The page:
Friday, July 24, 2015

Some Tisha B'Av Thoughts on Building a Third Temple

Tisha B'Av is not the most relatable holiday out there for me on the Jewish calendar. We culminate the sadness of the Jewish people, and practically self-induce sadness. We remember a litany of national calamities that befell the Jewish people, most notably the loss of the First and Second temples. There are some who are so devastated by the loss of the Second Temple that they want to take their fervor and build a Third Temple. I don't share that enthusiasm, certainly not enough to hop a plane to Israel and pick up a shovel, hammer, or any other tool.

Part of my lack of enthusiasm is that a Third Temple would mean a return to a sacrificial system as a mode of worship. Sacrifices are a foreign concept of worship to me, as they are for so many modern Jews. The sacrificial system is an outdated, insipid concept. There are enough times in the Hebrew Scriptures where G-d admonishes the Jewish people because they have conflated the means (e.g., sacrifices) with the ends (i.e., becoming closer to G-d). If the sacrificial system were so wonderful, how come it was limited to one place and had other limitations? If sacrificing animals were so essential to Jewish practice, not only would G-d not have placed limits on sacrifices in the first place, but we would still be sacrificing animals. Notice how sacrificing animals is not a form of worship in a synagogue. Plus, Judaism would not have survived if Jews did not learn to adapt to the political reality of losing the land of Israel to foreign powers. 

Rabbi Nathan Cardozo summarizes many of my thoughts up quite well in a recent article he wrote:

The Temple service is not the ultimate form of worship that Judaism dreams about; it is only the beginning, a foretaste of what still needs to come. Its purpose is to function, though metaphoric rites, as a medium through which people are stimulated to take their first steps toward an inner transformation....It is not the culmination that needs to be achieved, but its sincere commencement....Whether or not the Temple will be rebuilt is not our concern, nor is it our dream. It is of little importance. What we dream of is the day when we will be able to transform ourselves and reconstruct the Temple's message within our hearts."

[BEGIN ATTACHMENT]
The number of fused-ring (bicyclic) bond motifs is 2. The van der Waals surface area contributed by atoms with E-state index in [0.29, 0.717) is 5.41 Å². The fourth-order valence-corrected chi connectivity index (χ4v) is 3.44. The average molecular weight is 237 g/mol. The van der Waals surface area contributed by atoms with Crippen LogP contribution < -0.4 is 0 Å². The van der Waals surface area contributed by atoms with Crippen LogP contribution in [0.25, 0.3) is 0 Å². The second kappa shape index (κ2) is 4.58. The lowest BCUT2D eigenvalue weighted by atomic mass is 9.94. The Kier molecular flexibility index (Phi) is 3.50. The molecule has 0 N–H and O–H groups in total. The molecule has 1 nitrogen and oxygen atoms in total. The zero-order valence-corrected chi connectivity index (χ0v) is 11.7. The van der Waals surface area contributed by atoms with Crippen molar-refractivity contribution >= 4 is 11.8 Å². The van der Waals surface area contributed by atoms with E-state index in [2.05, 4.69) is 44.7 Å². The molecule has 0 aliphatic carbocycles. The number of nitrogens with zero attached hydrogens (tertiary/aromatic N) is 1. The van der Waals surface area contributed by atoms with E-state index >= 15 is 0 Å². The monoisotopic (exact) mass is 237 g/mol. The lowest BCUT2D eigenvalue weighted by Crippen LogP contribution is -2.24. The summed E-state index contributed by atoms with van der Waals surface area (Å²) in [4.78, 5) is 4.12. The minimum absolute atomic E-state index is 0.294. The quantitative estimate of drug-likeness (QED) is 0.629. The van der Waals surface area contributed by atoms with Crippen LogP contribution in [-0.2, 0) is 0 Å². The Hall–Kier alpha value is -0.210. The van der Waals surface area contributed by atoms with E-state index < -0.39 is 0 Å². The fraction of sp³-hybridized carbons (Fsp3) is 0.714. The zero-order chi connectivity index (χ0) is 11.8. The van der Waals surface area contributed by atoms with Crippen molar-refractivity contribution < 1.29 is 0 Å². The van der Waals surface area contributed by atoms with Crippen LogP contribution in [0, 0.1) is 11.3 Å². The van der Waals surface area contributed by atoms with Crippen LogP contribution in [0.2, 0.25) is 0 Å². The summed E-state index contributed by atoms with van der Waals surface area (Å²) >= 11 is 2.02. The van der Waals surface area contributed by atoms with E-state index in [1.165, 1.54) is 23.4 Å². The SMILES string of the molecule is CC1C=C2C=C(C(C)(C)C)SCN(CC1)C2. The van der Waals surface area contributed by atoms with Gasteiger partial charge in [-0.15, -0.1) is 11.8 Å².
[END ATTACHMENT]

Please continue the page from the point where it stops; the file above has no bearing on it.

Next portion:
The loss of the Temple was so unfortunate not only because the Jewish people lost a sense of spiritual centrality, but also a form of worship that meant something to them. It is about dealing with loss and how to be consoled through the coping of that loss. We have all dealt with loss at some point, which is why the holiday is relatable on some level. It's still hard to relate because we have a Jewish state we can visit Jerusalem (I have!). We have seen that Judaism can be meaningful without a sacrificial system. I take Tisha B'Av as a time to reflect on loss and the effects it can have on us. I take it as a time to look back, not only on my life, but also the life of the Jewish people. Even with the sorrow entailed in the Tisha B'Av services and the rituals, that is not supposed to be the end-result.

Maimonides brings up an interesting point in Mishneh Torah (Ta'aniyot, Ch. 4, Pt. 1) about the purpose of such fasting. It is supposed to arouse us to repent, which is what R. Cardozo is saying. Yes, we take some time to look back, but we also take it as a time to pick ourselves up to move forward. If Jewish tradition teaches that we have not had a Temple for so long because of baseless hatred towards one's fellow [Jew], then I think repenting to inculcate a greater sense of Jewish unity, much like existed during the time of the Temple, is a good place to start. I think it's more mournful to see the inner bickering, the back-biting, and the downright malicious attacks on fellow Jews than I do a building. If the Temple is supposed to be a culmination of the spiritual values and ideals Jews are supposed to hold dear, then let's open ourselves to enough ahavat Yisrael and respect for other Jews, in spite of our differences. Since the Jews have not been able to develop that sort of unity for two millennia, it doesn't surprise me that a Third Temple has not been built. Until Jews can repent to a level of feeling a relatively boundless love, I don't see the point of mourning the loss of a building. Let's talk about treating other Jews with decency first. Then we can talk about a Third Temple.  

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